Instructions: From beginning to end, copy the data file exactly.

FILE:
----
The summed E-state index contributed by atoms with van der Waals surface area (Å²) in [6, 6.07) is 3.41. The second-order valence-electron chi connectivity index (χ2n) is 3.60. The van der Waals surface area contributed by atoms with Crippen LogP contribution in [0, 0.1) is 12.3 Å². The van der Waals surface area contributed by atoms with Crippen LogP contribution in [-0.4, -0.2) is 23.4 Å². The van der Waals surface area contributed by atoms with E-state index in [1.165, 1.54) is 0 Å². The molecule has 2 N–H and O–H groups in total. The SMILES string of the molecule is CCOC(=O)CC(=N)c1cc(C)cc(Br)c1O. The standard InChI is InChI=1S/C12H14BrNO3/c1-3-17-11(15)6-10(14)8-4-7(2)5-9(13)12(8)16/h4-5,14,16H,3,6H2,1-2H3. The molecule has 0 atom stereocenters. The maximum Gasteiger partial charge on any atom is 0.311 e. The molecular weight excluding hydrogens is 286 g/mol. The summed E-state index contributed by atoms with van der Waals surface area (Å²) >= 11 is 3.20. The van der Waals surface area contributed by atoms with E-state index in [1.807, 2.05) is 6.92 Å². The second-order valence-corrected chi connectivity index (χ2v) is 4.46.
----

The summed E-state index contributed by atoms with van der Waals surface area (Å²) in [6, 6.07) is 3.41. The second-order valence-electron chi connectivity index (χ2n) is 3.60. The van der Waals surface area contributed by atoms with Crippen LogP contribution in [0, 0.1) is 12.3 Å². The van der Waals surface area contributed by atoms with Crippen LogP contribution in [-0.4, -0.2) is 23.4 Å². The van der Waals surface area contributed by atoms with E-state index in [1.165, 1.54) is 0 Å². The molecule has 2 N–H and O–H groups in total. The SMILES string of the molecule is CCOC(=O)CC(=N)c1cc(C)cc(Br)c1O. The standard InChI is InChI=1S/C12H14BrNO3/c1-3-17-11(15)6-10(14)8-4-7(2)5-9(13)12(8)16/h4-5,14,16H,3,6H2,1-2H3. The molecule has 0 atom stereocenters. The maximum Gasteiger partial charge on any atom is 0.311 e. The molecular weight excluding hydrogens is 286 g/mol. The summed E-state index contributed by atoms with van der Waals surface area (Å²) >= 11 is 3.20. The van der Waals surface area contributed by atoms with E-state index in [1.807, 2.05) is 6.92 Å². The second-order valence-corrected chi connectivity index (χ2v) is 4.46.